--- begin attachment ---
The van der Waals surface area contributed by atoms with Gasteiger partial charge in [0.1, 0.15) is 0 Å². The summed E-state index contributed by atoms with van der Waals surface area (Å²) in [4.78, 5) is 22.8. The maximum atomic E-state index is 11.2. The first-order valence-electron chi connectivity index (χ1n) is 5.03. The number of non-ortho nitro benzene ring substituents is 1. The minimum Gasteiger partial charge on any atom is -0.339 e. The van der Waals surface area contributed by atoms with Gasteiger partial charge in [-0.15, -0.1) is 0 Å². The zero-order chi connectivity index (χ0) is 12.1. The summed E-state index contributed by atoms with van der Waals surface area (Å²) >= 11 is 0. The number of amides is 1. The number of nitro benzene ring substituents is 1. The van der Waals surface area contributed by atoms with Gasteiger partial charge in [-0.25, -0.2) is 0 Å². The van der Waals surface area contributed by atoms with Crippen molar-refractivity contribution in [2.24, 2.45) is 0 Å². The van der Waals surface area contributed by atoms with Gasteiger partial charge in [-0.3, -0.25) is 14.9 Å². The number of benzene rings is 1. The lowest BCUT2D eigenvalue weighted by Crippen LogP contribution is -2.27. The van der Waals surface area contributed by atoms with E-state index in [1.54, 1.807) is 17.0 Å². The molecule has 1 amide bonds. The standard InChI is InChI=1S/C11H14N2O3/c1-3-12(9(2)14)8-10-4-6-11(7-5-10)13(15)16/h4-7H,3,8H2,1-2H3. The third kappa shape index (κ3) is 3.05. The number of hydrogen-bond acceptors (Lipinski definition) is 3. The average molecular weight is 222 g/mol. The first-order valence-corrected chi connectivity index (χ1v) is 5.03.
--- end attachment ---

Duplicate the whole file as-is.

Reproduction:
The van der Waals surface area contributed by atoms with Gasteiger partial charge in [0.1, 0.15) is 0 Å². The summed E-state index contributed by atoms with van der Waals surface area (Å²) in [4.78, 5) is 22.8. The maximum atomic E-state index is 11.2. The first-order valence-electron chi connectivity index (χ1n) is 5.03. The number of non-ortho nitro benzene ring substituents is 1. The minimum Gasteiger partial charge on any atom is -0.339 e. The van der Waals surface area contributed by atoms with Gasteiger partial charge in [-0.15, -0.1) is 0 Å². The zero-order chi connectivity index (χ0) is 12.1. The summed E-state index contributed by atoms with van der Waals surface area (Å²) >= 11 is 0. The number of amides is 1. The number of nitro benzene ring substituents is 1. The van der Waals surface area contributed by atoms with Gasteiger partial charge in [-0.25, -0.2) is 0 Å². The van der Waals surface area contributed by atoms with Crippen molar-refractivity contribution in [2.24, 2.45) is 0 Å². The van der Waals surface area contributed by atoms with Gasteiger partial charge in [-0.3, -0.25) is 14.9 Å². The number of benzene rings is 1. The lowest BCUT2D eigenvalue weighted by Crippen LogP contribution is -2.27. The van der Waals surface area contributed by atoms with E-state index in [1.54, 1.807) is 17.0 Å². The molecule has 1 amide bonds. The standard InChI is InChI=1S/C11H14N2O3/c1-3-12(9(2)14)8-10-4-6-11(7-5-10)13(15)16/h4-7H,3,8H2,1-2H3. The third kappa shape index (κ3) is 3.05. The number of hydrogen-bond acceptors (Lipinski definition) is 3. The average molecular weight is 222 g/mol. The first-order valence-corrected chi connectivity index (χ1v) is 5.03.